Sweden’s National Food Administration (Livsmedelsverket) recently tested the contents of 29 different products in six municipalities around the country.
The samples all contained soy rice, or corn and were taken from a mixture of 15 grocery stores and wholesalers.
Ten products had labels proclaiming they were GMO-free, yet four of them were found to have traces of GMOs.
“The increase in ‘GMO Free’ labeling is misleading. It’s extremely hard to hold a product completely free from GMOs throughout the production chain,” said Food Administration inspector Zofia Kurowska to the TT news agency.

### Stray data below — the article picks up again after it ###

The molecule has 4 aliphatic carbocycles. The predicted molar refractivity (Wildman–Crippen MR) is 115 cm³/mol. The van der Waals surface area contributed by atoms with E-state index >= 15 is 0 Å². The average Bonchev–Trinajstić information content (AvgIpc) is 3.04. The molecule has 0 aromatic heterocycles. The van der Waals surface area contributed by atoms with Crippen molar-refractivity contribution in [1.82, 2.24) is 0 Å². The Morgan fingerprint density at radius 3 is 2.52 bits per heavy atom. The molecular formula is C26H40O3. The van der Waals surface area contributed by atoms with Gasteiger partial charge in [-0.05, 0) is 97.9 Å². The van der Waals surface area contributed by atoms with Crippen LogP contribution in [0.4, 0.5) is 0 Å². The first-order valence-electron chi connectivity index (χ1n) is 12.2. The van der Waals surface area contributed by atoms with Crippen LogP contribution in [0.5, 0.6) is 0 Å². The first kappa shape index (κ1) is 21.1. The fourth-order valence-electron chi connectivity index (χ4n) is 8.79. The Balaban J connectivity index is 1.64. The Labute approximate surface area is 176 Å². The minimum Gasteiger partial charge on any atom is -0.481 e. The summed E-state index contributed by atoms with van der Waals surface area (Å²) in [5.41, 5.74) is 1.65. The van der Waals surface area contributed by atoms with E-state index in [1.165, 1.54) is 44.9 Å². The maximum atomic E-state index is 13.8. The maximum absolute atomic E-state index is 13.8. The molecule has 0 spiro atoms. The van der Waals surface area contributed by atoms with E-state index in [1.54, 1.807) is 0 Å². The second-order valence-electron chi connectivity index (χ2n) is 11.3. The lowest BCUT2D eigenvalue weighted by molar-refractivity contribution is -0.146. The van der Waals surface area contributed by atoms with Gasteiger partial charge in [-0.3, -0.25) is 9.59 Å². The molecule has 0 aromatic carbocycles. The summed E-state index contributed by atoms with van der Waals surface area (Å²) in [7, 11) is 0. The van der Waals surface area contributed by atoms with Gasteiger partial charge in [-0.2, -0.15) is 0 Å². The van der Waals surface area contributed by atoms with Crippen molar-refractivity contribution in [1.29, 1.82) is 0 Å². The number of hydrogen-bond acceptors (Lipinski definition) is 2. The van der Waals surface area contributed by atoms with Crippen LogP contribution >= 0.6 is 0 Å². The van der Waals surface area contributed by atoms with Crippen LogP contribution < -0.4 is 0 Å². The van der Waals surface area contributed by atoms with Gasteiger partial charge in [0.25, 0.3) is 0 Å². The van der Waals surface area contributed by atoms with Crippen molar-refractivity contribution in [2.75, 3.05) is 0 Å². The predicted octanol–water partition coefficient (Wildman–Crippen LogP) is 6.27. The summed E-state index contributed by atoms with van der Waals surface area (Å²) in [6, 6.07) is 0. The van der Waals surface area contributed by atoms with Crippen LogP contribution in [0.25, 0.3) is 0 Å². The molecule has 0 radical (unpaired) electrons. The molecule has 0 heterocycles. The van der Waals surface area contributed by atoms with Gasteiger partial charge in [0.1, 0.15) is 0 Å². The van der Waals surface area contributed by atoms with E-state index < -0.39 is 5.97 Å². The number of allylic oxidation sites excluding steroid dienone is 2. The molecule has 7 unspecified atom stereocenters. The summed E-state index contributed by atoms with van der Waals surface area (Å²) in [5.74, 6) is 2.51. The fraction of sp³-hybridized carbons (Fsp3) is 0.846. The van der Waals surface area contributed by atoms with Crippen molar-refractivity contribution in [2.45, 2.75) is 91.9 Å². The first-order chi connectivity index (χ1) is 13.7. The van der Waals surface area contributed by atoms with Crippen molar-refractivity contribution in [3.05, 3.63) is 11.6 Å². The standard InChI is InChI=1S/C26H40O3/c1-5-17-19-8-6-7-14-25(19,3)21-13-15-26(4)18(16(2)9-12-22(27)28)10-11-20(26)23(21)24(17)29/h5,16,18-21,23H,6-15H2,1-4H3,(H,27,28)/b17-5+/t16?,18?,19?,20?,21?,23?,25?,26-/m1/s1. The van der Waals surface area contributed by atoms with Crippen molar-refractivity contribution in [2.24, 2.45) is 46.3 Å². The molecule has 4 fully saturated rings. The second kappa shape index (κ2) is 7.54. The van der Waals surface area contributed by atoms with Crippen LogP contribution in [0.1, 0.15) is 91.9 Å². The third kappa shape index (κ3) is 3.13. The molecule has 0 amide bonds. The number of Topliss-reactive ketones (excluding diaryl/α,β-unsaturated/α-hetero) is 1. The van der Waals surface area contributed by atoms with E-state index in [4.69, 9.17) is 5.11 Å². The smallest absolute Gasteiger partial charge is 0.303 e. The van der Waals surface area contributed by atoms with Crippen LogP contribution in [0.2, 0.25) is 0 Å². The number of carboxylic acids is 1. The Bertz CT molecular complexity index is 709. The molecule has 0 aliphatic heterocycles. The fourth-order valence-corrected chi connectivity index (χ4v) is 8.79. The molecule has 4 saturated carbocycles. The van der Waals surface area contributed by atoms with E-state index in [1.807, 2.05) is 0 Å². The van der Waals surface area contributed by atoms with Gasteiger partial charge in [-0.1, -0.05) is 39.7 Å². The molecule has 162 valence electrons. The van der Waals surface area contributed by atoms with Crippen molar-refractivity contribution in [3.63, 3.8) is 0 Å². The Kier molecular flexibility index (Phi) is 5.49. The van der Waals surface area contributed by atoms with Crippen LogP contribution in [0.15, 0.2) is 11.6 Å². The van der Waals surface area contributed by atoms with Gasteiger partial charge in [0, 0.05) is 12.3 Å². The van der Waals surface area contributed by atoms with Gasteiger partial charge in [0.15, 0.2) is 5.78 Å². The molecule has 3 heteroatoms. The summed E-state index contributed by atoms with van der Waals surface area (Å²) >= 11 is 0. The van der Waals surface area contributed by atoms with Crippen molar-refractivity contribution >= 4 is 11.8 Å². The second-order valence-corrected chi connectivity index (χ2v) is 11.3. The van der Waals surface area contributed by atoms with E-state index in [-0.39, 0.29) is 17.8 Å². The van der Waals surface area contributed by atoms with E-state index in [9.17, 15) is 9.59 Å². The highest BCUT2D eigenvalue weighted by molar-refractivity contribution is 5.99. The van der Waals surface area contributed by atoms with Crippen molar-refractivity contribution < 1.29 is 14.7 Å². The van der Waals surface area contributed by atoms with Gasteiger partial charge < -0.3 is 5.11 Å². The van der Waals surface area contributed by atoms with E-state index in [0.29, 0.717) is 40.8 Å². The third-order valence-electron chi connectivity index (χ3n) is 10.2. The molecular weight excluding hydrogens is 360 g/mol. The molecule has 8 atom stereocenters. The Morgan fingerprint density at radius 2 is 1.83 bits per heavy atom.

According to Swedish and European law, products with more than 0.9 percent of a GMO must be labeled as containing GMOs, writes the Sydsvenskan newspaper.
In one of the products, a baking mix, had contents with higher than 0.9 percent GMO but lacked a label to that effect.
Another study also found that small companies have a lack of knowledge about GMOs and often lack documentation procedures.
A survey carried out back in 2007 should that grocers had sloppy procedures for checking whether or not products contained GMOs.